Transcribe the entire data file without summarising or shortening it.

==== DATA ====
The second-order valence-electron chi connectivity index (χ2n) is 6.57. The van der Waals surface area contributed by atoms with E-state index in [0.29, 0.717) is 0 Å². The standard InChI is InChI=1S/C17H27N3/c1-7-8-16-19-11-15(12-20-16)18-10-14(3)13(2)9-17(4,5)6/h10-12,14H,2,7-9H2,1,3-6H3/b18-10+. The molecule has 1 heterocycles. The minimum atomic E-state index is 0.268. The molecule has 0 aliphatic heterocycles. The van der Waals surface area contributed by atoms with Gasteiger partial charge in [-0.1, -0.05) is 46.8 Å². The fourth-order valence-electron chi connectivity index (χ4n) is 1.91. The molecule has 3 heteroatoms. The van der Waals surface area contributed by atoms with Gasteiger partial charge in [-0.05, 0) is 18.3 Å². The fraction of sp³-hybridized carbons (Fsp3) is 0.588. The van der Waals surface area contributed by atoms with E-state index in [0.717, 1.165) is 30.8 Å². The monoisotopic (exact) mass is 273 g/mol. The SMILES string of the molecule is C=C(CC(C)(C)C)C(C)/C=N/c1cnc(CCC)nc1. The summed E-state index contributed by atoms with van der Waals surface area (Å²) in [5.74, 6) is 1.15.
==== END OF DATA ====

The second-order valence-electron chi connectivity index (χ2n) is 6.57. The van der Waals surface area contributed by atoms with E-state index in [0.29, 0.717) is 0 Å². The standard InChI is InChI=1S/C17H27N3/c1-7-8-16-19-11-15(12-20-16)18-10-14(3)13(2)9-17(4,5)6/h10-12,14H,2,7-9H2,1,3-6H3/b18-10+. The molecule has 1 heterocycles. The minimum atomic E-state index is 0.268. The molecule has 0 aliphatic heterocycles. The van der Waals surface area contributed by atoms with Gasteiger partial charge in [-0.1, -0.05) is 46.8 Å². The fourth-order valence-electron chi connectivity index (χ4n) is 1.91. The molecule has 3 heteroatoms. The van der Waals surface area contributed by atoms with Gasteiger partial charge in [-0.05, 0) is 18.3 Å². The fraction of sp³-hybridized carbons (Fsp3) is 0.588. The van der Waals surface area contributed by atoms with E-state index in [0.717, 1.165) is 30.8 Å². The monoisotopic (exact) mass is 273 g/mol. The SMILES string of the molecule is C=C(CC(C)(C)C)C(C)/C=N/c1cnc(CCC)nc1. The summed E-state index contributed by atoms with van der Waals surface area (Å²) in [5.74, 6) is 1.15.